been carried out, and the conclusions on risk are found to depend on critical assumptions or elements of data, for which existing uncertainties can be resolved through research.
Risk assessment can be used for ''early warning"—a determination that an issue is of sufficient concern to place on the agenda so that existing policies, regulation, or legislation can be reconsidered. Advances in scientific understanding or changes in the stresses affecting an ecological system might indicate a potential for adverse changes that were not previously recognized. Recognition of the potential for adverse changes might allow these changes to be avoided through appropriate actions. Risk assessment can facilitate evaluation that permits earlier recognition and enables timely action.
In addition to situations in which timely warning of adverse changes is important, risk-based measures of ecological systems might facilitate continuing management activities to maintain, enhance, or restore the systems. Human-induced and other stresses interact in complex ways to affect ecological systems. Understanding how management policies affect the ability of an ecosystem to withstand or recover from stress will permit more effective management policies to be selected.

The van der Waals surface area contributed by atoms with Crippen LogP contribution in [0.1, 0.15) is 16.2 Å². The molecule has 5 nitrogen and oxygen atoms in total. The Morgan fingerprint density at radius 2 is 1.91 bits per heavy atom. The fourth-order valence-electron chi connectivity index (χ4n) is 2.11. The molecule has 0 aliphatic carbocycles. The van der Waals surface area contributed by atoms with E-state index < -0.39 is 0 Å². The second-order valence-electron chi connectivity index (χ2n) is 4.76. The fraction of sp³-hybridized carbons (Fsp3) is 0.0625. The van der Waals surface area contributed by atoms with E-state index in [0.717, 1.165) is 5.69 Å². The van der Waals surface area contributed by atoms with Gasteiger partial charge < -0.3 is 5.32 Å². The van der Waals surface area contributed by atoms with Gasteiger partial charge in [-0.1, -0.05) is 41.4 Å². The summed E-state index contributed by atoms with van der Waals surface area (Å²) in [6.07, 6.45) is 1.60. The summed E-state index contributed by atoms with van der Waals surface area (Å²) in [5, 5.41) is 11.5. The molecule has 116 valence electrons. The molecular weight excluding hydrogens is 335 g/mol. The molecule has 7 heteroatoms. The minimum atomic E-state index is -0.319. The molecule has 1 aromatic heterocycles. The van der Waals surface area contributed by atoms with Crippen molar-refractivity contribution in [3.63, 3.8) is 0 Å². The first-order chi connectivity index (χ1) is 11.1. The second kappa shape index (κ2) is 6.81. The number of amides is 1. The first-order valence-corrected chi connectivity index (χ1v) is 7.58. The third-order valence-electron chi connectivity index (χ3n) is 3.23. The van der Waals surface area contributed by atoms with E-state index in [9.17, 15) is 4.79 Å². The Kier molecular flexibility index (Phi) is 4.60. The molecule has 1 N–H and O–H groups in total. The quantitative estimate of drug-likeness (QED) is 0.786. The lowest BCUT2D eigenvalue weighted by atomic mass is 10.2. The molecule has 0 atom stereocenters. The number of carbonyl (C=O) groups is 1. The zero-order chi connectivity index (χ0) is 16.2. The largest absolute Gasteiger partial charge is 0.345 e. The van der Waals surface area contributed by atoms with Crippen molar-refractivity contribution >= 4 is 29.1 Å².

Different Risk Assessment Methods Are Suited to Different Risk Assessment Needs
The discussion above on the varied uses of risk assessment implies that there is not only one correct way to do risk assessment. Rather, risk assessment methods should be considered as a collection of tools from which analysts must select for the task at hand. In some cases, the tools must be developed, because the tools needed for a particular risk assessment task do not yet exist.
Risk assessment applications in similar situations might benefit from the same or very similar methodological approaches. Therefore, it will be important for public agencies and private organizations with similar needs for risk assessment to learn from each other's experiences. Both positive and negative experiences with models, databases, statistical procedures, and methods for assessing expert judgment can provide useful lessons for improving risk assessment practice. One lesson